Mercedes to Offer Level-3 Autonomous Driving on the Next S-Class
Luxury automaker Mercedes Benz announced that the next S-Class, the company's flagship sedan, will offer Level 3 autonomous driving technology, allowing drivers to take their eyes off the road in certain situations. The announcement was first reported by Automotive News.
Ola Kaellenius, head of research at Mercedes Benz, made the announcement at last week's Paris Auto Show. Kaellenius told reporters that the technology will be made available in the next S-Class and will eventually be added to other models in the company's lineup.
Kaellenius joined Mercedes in 1993 and was selected to succeed Dieter Zetsche as Daimler and Mercedes CEO. His tenure begins in May.
"We are on the verge of jumping to Level 3, which is our target for the next S class," Kaellenius said to reporters. "That is something that you can then buy as an option, and you can proliferate it relatively quickly into higher volumes—especially with a brand like Mercedes."
The Level 3 autonomous driving means that the vehicle can manage most aspects of driving, including monitoring the surroundings. Although Level 3 systems allow a driver to take their eyes off the road, the system is not considered fully-autonomous, meaning a driver must still monitor the road ahead. The system will prompt the driver to intervene if the car encounters a scenario it cannot navigate.
Mercedes Benz's German rival Audi debuted the world's first eyes-off Level 3 system in th 2019. A8 sedan. The A8 has been equipped to begin offering the technology to customers as soon as Audi receives regulatory approval to sell the system, as regulators in Europe continue to debate with automakers the safety risks involved with the technology. In addition, BMW is planning to offer its own Level 3 system by 2021.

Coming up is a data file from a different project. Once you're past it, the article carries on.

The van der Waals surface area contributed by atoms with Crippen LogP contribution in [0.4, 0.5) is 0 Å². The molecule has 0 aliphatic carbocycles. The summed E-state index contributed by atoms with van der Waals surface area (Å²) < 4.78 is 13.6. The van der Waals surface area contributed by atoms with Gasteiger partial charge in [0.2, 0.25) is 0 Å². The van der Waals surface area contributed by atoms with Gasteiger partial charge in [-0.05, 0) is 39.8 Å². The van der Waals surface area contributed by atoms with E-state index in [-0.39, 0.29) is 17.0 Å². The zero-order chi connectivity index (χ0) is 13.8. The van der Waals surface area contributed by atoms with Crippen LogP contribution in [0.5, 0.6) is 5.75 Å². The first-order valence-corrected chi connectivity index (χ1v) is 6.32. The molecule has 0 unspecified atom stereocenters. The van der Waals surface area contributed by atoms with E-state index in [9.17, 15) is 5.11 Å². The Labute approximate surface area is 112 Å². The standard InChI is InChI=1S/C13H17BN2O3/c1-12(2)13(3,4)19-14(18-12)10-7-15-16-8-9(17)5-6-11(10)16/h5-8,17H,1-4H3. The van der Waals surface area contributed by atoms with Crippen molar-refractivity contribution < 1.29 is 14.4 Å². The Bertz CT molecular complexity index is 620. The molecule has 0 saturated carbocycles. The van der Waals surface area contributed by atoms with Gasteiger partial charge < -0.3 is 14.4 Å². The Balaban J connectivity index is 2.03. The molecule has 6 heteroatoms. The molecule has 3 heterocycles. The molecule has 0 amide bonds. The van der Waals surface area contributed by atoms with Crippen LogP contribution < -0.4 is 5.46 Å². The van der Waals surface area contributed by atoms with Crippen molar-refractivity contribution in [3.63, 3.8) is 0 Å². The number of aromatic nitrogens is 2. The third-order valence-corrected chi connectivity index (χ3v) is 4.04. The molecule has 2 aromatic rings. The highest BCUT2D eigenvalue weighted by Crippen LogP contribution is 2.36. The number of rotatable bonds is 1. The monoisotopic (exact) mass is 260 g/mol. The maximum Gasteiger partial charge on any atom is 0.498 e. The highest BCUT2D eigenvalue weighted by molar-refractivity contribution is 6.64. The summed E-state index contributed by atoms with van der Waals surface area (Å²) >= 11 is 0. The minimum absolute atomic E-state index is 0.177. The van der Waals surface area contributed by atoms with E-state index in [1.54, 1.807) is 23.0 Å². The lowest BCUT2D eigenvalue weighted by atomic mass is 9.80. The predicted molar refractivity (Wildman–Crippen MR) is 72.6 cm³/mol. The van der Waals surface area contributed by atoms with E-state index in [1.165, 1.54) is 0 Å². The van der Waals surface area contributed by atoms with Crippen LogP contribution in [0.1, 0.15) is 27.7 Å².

When asked by reporters whether Mercedes' technology would arrive before BMW, Kaellenius indicated Mercedes would be first. "The next S class is due for 2020, so the timeframe should be realistic," he said.
Other automakers, including Tesla and General Motors, currently offer Level 2 autonomous driving systems, which allow the vehicle to steer, accelerate brake, and maintain lane position during highway driving. However, the driver must be ready to take control at all times. Tesla's Autopilot, Audi's Traffic Jam Assist and Cadillac's Super Cruise are all examples of Level 2 autonomous systems that are currently approved for use on roads in the U.S.
Current U.S. regulations do not allow for more advanced Level 3 autonomous systems installed in vehicles being sold in the United States. However, Germany recently legalized more advanced autonomous driving features, allowing motorists to transfer operation of the vehicle to its onboard computer.
Daimler eventually plans improve upon its autonomous driving systems to the point where a driver no longer has to monitor the road at all times. The automaker is also working with Robert Bosch to develop a fully autonomous vehicle for use in robotaxi fleets.
In July, Mercedes and Bosch announced that they will launch a self-driving vehicle shuttle service in Silicon Valley in the second half of 2019.
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